MAJ HONEC: Did it track when you got over there? [LAUGHTER]
CPT CANTRELL: Yes, just about everything that she predicted we either ran across ourselves or spoke with others, second-hand information. Yeah, everything she predicted we heard about happening.
MAJ HONEC: Now what, for instance?
CPT CANTRELL: Well, for instance, the attitude in that the Saudi men would not deal with the women in many cases if they could avoid it.
MAJ HONEC: Was it all across the board or just senior officials or junior officials?
CPT CANTRELL: Junior officials aren't Saudis people. They are Lebanese or whatever.
MAJ HONEC: Good point.
CPT CANTRELL: And those ... the other nationals were usually quite happy to deal with us. And most of the vendors who were most of the local nationals that I actually had any contact with ...
MAJ HONEC: I guess we would call them expatriates as opposed to Saudis ... third country ...
CPT CANTRELL: Third country nationals, and even the third country nationals had two different levels. The Bangladeshis were ...
MAJ HONEC: The Bangladeshis were hired help ... they were expatriates. They weren't the landowners. They were owners of business, most often they worked with them.
CPT CANTRELL: They were generally the laborers, hired labor, generally unskilled.
MAJ HONEC: They treated you indifferently, no?
CPT CANTRELL: For the most part, yes. We weren't there to them. And there were a few incidents. We had one incident when we were first moving into one of the warehouses where the workers actually tried to push one of our women around.
MAJ HONEC: Oh, really?
CPT CANTRELL: Yes.
MAJ HONEC: Why? And was he a Saudi?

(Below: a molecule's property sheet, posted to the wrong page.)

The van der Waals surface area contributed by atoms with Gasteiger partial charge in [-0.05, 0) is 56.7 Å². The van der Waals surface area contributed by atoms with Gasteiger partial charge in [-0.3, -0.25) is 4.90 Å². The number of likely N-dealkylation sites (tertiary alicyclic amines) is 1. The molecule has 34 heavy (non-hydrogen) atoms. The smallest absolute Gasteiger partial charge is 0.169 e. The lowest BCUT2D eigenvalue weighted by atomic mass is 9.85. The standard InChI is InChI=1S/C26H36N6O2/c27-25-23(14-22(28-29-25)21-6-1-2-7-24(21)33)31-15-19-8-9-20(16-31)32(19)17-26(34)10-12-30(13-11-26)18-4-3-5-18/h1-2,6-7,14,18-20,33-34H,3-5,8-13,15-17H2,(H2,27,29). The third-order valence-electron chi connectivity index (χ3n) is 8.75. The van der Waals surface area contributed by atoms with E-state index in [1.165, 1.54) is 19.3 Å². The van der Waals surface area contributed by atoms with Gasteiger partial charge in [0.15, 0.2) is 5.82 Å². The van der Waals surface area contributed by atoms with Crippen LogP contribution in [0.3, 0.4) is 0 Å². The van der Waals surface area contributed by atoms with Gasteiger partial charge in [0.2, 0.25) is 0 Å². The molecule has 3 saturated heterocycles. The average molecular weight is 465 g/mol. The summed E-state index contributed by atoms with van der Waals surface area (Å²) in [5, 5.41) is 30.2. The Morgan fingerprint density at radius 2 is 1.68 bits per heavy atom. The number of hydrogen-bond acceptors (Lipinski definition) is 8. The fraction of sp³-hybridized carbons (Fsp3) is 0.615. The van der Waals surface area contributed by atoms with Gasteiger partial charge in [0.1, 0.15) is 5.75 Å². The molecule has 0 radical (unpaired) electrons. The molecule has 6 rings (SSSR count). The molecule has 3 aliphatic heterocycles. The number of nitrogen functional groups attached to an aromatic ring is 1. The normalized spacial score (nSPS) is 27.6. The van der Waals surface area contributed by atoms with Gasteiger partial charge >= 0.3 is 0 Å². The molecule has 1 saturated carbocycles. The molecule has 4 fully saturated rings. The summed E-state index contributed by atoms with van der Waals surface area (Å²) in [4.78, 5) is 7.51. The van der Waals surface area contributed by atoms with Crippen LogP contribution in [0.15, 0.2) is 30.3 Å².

CPT CANTRELL: No. He was on the third country nationals, the laborers in the warehouse, and there was no reason that we could see other than she was a woman. She was not standing in the way. He just shoved her. And she reacted correctly in that she just ignored the incident, went and told her NCO, and the NCO talked to the supervisor there. They handled it within their channels, because this was right as we were moving in, we couldn't afford to have any problems at that point. So they took care of it appropriately.
MAJ HONEC: Okay, and I think we should bring up that this is the warehouse across from Peace Park?
CPT CANTRELL: No, this is after that ...
MAJ HONEC: This is the next move?
CPT CANTRELL: This is the catering company ...
MAJ HONEC: The Saudi catering company warehouse, okay.
CPT CANTRELL: Yes.
MAJ HONEC: Why did you ... the warehouse, the original, first place you moved into ... what ... ?
CPT CANTRELL: That was actually before I got there, and so all I have is second-hand information on that. But we disturbed them in many ways. We carried weapons. We had women wearing tee-shirts.
MAJ HONEC: But that is fine to mention, I think, because ...
CPT CANTRELL: There were multiple causes to that that I have been given, and so we moved out of there. And traffic also being one of them.
MAJ HONEC: Traffic, a large number of trucks having to come from ...
CPT CANTRELL: Having a lot of trucks. It was a main road through the city, and in that ... they were probably right, that the organization that we grew to become and the requirements that we had for transportation, it probably could have created an extremely large traffic problem for them in that area.
MAJ HONEC: I want to mention, at this time, am I correct, that you had a theater medical logistic support ...
CPT CANTRELL: At that point we were on the only MEDSOM in theater. And so we moved again and we got to the port. And very little contact with the locals there and no problems with the few that we did.
MAJ HONEC: Did the women, there were women truck drivers?
CPT CANTRELL: Lots of women truck drivers over there.
MAJ HONEC: Did they have an Army uniform on or did they have to wear scarves over their heads or roll their sleeves down?
CPT CANTRELL: When I got there, I was told to wear my sleeves down. I was ...
MAJ HONEC: By whom?
CPT CANTRELL: By COL Graham.